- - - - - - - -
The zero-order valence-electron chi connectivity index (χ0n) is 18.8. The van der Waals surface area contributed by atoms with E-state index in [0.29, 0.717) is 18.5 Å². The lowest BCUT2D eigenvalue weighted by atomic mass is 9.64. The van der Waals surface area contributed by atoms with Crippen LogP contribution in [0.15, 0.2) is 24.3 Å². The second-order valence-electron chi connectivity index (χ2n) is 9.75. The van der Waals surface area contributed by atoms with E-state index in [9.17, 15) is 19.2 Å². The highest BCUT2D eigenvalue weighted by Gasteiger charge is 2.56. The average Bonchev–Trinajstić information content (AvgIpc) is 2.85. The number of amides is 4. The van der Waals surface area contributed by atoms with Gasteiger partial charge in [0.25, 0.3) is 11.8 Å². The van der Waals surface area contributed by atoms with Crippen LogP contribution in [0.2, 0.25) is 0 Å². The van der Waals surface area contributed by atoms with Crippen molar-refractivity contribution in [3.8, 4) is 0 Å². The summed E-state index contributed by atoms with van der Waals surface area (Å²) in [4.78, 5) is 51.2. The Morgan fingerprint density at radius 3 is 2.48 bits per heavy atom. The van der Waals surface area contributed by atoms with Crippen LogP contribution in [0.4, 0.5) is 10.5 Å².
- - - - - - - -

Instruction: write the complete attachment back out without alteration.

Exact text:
The zero-order valence-electron chi connectivity index (χ0n) is 18.8. The van der Waals surface area contributed by atoms with E-state index in [0.29, 0.717) is 18.5 Å². The lowest BCUT2D eigenvalue weighted by atomic mass is 9.64. The van der Waals surface area contributed by atoms with Crippen LogP contribution in [0.15, 0.2) is 24.3 Å². The second-order valence-electron chi connectivity index (χ2n) is 9.75. The van der Waals surface area contributed by atoms with E-state index in [9.17, 15) is 19.2 Å². The highest BCUT2D eigenvalue weighted by Gasteiger charge is 2.56. The average Bonchev–Trinajstić information content (AvgIpc) is 2.85. The number of amides is 4. The van der Waals surface area contributed by atoms with Gasteiger partial charge in [0.25, 0.3) is 11.8 Å². The van der Waals surface area contributed by atoms with Crippen LogP contribution in [0.2, 0.25) is 0 Å². The van der Waals surface area contributed by atoms with Crippen molar-refractivity contribution in [3.8, 4) is 0 Å². The summed E-state index contributed by atoms with van der Waals surface area (Å²) in [4.78, 5) is 51.2. The Morgan fingerprint density at radius 3 is 2.48 bits per heavy atom. The van der Waals surface area contributed by atoms with Crippen LogP contribution in [0.4, 0.5) is 10.5 Å².